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Published: 2004/09/30
by Brian Gearing

Latitude – Groundtruther featuring Charlie Hunter

Jazz collective Groundtruther's choice of album and song titles on their new release, Latitude, suggests a combination of Jimmy Buffett nautical truisms, drunken beach bum tales, and Bahamian calypso jazz raves, but thankfully for eight-string guitar phenomenon Charlie Hunter, Groundtruther is built of sturdier stuff. Partner in crime and beatmaster Bobby Previte and saxophonist Greg Osby have tossed Hunter a sturdy rope of experimentation and improvisation and pulled him out of the lounge-jazz cess-pool he’s been wallowing in with his trio for the last few years, and the threesome manage to wipe off the stink even while sludging through dark, muddy beats and filthy guitar and sax riffs, and they still show up at the Captain’s ball smelling like freshly cut roses on a sunny morning on the quarterdeck.

Fully live and improvised, Latitude is a follow-up to Hunter and Previte’s previous collaboration, Come in Red Dog, This Is Tango Leader. The new release continues the same formula of Previte’s programmed beats and samples layered with Hunter’s guitar and bass explorations, this time with Osby’s atmospheric sax thrown into the mix, but while Come in Red Dog was still mainstream enough to stand alongside Hunter’s previous work, Latitude delves into deeper waters, focusing more on ambience and mood than virtuosity and melody. Moving from "North Pole" through the "Equator" and down to the bottom of the earth at the "South Pole," the three-man crew plows through both the calm, serene Caribbean seas and the violent, stormy North Atlantic, and neither weather map nor radio can predict its course or what might come on its journey.

The USS Latitude starts out on the icy, desolate wastes of the "North Pole" with only an erratic orchestra sample and a temperamental high-E string to keep it warm, but as the sounds become more erratic and Osby’s saxophone wanders above deck, the trio finds itself maneuvering through jigsaw ice flows and fighting off wandering glaciers. When they finally pass through the "Arctic Circle," Hunter and Osby lock in, and Previte’s booming low-end gets the ship cruising through smooth, open waters. The eerie calm of "40th Parallel" builds to a disconcerting rumble as the threesome approaches the "Horse Latitudes North," whose migraine-inducing repetitions roil the stomach and send the head spinning into a dark, underwater nightmare somewhere beneath the churning surface of a haunted cruise ship manned for the winter season by Jack Nicholson and Olive Oyl.

As soon as the hellish storm is in full-force, however, it begins to pass, and the warm, tranquil breezes of "Tropic of Cancer" blow through the metallic leaves of urban palm trees in the concrete jungle of this strangely urban tropical island. Previte's almost danceable breakbeats support some dexterous, if relatively amelodic soloing from Hunter and Osby, and as the party quiets toward dawn, Groundtruther finds itself with its toes in the sand and a drink in its hand, relaxing to thick, steady headgrooves on a beach somewhere on the equator.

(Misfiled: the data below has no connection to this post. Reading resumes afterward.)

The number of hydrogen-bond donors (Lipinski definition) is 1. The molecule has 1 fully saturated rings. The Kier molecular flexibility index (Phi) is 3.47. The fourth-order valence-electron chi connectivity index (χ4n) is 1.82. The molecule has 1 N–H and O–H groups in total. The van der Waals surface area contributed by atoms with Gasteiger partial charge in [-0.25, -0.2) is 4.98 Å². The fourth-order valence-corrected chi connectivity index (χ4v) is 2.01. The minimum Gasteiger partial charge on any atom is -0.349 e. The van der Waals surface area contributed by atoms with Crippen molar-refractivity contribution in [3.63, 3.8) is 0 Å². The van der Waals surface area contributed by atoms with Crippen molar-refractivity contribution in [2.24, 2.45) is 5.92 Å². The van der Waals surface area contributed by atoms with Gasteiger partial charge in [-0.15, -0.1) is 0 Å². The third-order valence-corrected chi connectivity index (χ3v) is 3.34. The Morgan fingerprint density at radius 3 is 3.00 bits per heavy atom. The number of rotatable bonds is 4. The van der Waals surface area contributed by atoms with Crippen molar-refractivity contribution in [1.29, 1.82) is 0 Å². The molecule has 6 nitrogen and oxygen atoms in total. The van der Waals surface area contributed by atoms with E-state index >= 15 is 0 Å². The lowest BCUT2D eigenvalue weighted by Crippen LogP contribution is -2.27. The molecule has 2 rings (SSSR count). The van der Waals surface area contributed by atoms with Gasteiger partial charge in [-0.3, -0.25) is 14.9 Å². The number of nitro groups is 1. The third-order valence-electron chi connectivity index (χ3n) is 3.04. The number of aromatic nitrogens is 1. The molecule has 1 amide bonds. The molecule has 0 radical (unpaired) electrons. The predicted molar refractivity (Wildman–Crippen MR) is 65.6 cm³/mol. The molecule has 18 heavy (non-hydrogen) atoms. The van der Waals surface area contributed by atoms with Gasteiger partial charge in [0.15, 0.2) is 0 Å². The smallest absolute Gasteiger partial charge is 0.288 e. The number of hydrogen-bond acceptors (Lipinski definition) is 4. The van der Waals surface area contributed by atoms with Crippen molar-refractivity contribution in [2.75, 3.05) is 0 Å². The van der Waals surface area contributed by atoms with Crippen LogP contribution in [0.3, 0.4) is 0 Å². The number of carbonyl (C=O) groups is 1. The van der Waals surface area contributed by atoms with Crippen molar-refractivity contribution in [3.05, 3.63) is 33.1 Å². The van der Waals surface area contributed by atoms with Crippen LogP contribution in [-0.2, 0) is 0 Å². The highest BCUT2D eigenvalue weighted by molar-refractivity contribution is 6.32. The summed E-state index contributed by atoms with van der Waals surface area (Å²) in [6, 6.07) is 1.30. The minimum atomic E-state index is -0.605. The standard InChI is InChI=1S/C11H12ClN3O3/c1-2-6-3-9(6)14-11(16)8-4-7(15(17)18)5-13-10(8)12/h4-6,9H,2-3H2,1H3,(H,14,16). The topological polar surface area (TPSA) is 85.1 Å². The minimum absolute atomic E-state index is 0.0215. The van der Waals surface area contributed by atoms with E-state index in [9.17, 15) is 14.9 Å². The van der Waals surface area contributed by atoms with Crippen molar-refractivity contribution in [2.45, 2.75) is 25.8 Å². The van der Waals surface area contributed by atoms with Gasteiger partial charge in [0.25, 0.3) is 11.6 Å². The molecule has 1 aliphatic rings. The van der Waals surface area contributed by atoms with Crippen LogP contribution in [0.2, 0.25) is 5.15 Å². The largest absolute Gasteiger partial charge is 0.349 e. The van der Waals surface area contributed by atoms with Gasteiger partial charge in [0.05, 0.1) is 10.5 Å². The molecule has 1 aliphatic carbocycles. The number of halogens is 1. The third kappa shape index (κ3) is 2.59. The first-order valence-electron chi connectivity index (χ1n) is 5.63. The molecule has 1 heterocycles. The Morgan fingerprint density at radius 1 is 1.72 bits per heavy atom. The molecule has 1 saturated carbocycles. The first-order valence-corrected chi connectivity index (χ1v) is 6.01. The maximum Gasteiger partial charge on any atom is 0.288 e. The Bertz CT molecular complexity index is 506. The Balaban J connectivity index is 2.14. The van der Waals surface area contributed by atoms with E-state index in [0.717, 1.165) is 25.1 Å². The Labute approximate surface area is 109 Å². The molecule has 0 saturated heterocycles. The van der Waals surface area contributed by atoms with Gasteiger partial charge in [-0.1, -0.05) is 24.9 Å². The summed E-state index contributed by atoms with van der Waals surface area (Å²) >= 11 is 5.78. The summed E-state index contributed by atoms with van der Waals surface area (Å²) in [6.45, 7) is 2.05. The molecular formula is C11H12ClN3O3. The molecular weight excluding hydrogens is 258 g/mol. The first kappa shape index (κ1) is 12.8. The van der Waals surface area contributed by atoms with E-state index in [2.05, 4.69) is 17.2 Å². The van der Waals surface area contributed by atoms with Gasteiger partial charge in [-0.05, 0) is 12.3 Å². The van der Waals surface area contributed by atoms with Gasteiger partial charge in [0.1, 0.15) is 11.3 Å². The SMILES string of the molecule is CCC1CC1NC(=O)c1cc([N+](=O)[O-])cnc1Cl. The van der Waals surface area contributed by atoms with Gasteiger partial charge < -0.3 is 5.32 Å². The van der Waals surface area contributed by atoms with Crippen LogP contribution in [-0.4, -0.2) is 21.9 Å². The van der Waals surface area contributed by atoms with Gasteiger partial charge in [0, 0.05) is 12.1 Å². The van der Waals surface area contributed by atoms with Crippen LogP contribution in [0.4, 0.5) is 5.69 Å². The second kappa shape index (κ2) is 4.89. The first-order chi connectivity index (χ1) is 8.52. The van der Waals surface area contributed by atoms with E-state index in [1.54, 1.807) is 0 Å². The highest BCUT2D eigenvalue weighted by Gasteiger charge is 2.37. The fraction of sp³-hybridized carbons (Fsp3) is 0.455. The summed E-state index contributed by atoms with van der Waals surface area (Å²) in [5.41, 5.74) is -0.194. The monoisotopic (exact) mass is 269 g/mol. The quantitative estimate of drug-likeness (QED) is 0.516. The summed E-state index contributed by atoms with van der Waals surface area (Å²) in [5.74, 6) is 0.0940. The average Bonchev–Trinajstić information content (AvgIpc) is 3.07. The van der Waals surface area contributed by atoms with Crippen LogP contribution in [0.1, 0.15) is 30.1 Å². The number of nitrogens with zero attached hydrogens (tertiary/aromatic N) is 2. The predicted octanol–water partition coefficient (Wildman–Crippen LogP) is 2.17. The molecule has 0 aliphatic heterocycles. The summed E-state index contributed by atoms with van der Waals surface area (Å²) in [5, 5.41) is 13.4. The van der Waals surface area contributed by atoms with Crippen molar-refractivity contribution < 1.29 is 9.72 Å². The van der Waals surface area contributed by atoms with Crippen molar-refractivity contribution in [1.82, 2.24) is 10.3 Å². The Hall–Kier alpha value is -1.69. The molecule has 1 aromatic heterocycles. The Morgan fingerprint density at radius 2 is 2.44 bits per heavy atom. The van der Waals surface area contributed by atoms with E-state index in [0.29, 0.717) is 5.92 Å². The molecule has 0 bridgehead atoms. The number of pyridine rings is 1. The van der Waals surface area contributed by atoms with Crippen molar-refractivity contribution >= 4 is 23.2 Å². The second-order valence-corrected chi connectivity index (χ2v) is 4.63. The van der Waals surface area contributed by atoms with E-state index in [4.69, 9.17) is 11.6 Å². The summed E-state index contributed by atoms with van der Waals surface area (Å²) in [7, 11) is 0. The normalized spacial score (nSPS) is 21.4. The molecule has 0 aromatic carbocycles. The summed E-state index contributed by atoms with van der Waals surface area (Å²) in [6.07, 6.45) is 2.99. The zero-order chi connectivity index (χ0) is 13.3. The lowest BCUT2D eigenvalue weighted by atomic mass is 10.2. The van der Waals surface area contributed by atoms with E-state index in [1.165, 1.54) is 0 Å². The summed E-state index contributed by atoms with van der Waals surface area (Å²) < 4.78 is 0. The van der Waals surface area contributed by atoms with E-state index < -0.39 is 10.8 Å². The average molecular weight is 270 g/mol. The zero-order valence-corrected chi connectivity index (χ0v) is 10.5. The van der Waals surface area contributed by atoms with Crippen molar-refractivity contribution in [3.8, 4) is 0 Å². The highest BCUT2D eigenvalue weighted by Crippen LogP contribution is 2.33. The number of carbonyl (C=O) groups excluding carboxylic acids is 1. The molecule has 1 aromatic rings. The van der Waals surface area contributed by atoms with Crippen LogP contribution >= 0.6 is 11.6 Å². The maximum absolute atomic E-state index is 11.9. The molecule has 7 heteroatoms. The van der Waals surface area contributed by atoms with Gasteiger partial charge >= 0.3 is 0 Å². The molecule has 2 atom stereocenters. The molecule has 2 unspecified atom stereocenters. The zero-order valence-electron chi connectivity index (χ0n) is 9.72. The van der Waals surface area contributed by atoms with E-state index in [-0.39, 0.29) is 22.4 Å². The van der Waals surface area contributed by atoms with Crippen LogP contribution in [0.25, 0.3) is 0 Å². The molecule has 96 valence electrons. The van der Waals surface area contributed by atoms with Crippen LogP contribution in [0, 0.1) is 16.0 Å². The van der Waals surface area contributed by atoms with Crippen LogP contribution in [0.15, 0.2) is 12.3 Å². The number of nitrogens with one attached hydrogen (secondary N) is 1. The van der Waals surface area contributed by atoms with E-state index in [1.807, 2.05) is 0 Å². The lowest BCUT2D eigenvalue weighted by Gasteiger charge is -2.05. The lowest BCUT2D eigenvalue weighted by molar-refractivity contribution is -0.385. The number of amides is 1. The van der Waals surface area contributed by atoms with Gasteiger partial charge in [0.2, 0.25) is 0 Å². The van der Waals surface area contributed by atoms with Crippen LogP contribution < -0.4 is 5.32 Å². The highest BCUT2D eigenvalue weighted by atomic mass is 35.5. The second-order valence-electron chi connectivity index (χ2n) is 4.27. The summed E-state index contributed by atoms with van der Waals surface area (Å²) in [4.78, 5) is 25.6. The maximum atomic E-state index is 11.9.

The ocean calls, however, and the crew is soon sailing southward again, this time through the "Tropic of Capricorn," whose latitudes are equally peaceful, if a bit more organic than its northern counterpart. Storms rise again in the southern "Horse Latitudes," easier on the stomach and the head, but equally stormy, as Osby and Previte's counterpoints are a little too dissonant to enjoy, even with the cheery, late-song detour down memory lane.

The "Tropic of Calms" starts out as expected, with Previte's walking bass line moving steadily over glassy seas as Osby's sax fills the clear, salty air on the afterdeck, punctuated only occasionally by bright organ-like flourishes from Hunter's eight-string. Something wicked lurks under the calm surface, however, and the bassline's purposeful strut falls into stumbling, unsteadiness as it stalks down whatever tranquility might lie just above the waves. As the Latitude crosses the "Antarctic Circle," Osby provides the most jazz moment on this free jazz journey, as his hypnotic riffs warn us of the impending danger while Hunter and Previte lull the sailors to sleep with a steadily plodding bass thump. Osby leads the ship through dangerous waters, however, anticipating the end of a long but fulfilling journey, and as the Antarctic sun rises on another icy, frigid "South Pole" morning, there is a calm in the air that is at once calming and fatalistic.

Latitudes is an adventurous trek for those willing to face the risks of uncharted musical journeys. The two captains, Hunter and Previte, and their guest of honor, Osby, are more than willing to set off without map or compass, and while Groundtruther’s unguided wanderings often lead them to frightening destinations, the end reward is an eye-opening voyage that could never be charted by a cartographer. Much like Odysseus and all those after him, the winds of the gods are both kind and cruel to this trio, but in the end, even the darkest moments are their own reward.

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